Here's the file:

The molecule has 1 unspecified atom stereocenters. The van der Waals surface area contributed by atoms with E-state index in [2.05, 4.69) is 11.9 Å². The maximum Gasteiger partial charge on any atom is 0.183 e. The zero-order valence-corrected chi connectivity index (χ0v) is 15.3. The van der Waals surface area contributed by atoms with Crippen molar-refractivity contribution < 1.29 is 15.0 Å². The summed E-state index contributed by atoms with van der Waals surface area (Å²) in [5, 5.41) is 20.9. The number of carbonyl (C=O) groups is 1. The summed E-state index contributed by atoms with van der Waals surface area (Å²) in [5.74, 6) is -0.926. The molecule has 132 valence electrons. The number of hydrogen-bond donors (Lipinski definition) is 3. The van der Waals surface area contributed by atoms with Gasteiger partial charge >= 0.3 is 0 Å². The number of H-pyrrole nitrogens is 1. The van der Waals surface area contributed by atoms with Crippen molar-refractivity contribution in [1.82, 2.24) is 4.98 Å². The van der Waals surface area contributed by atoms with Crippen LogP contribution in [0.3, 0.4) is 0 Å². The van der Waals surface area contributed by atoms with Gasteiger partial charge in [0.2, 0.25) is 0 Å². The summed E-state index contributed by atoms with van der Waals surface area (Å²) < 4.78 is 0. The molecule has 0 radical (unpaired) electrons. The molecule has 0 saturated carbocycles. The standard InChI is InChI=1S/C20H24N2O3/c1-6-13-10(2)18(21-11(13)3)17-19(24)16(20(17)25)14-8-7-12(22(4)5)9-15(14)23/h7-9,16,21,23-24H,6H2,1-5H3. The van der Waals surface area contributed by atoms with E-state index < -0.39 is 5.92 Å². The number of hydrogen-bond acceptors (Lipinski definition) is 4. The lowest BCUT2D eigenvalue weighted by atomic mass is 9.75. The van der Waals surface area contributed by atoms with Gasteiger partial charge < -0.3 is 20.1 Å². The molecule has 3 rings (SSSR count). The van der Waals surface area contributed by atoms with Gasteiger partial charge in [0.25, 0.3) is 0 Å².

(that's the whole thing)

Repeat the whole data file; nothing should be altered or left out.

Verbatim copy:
The molecule has 1 unspecified atom stereocenters. The van der Waals surface area contributed by atoms with E-state index in [2.05, 4.69) is 11.9 Å². The maximum Gasteiger partial charge on any atom is 0.183 e. The zero-order valence-corrected chi connectivity index (χ0v) is 15.3. The van der Waals surface area contributed by atoms with Crippen molar-refractivity contribution < 1.29 is 15.0 Å². The summed E-state index contributed by atoms with van der Waals surface area (Å²) in [5, 5.41) is 20.9. The number of carbonyl (C=O) groups is 1. The summed E-state index contributed by atoms with van der Waals surface area (Å²) in [5.74, 6) is -0.926. The molecule has 132 valence electrons. The number of hydrogen-bond donors (Lipinski definition) is 3. The van der Waals surface area contributed by atoms with Gasteiger partial charge >= 0.3 is 0 Å². The number of H-pyrrole nitrogens is 1. The van der Waals surface area contributed by atoms with Crippen molar-refractivity contribution in [1.82, 2.24) is 4.98 Å². The van der Waals surface area contributed by atoms with Crippen LogP contribution in [0.3, 0.4) is 0 Å². The van der Waals surface area contributed by atoms with Gasteiger partial charge in [0.2, 0.25) is 0 Å². The summed E-state index contributed by atoms with van der Waals surface area (Å²) < 4.78 is 0. The molecule has 0 radical (unpaired) electrons. The molecule has 0 saturated carbocycles. The standard InChI is InChI=1S/C20H24N2O3/c1-6-13-10(2)18(21-11(13)3)17-19(24)16(20(17)25)14-8-7-12(22(4)5)9-15(14)23/h7-9,16,21,23-24H,6H2,1-5H3. The van der Waals surface area contributed by atoms with E-state index < -0.39 is 5.92 Å². The number of hydrogen-bond acceptors (Lipinski definition) is 4. The lowest BCUT2D eigenvalue weighted by atomic mass is 9.75. The van der Waals surface area contributed by atoms with Gasteiger partial charge < -0.3 is 20.1 Å². The molecule has 3 rings (SSSR count). The van der Waals surface area contributed by atoms with Gasteiger partial charge in [0.25, 0.3) is 0 Å².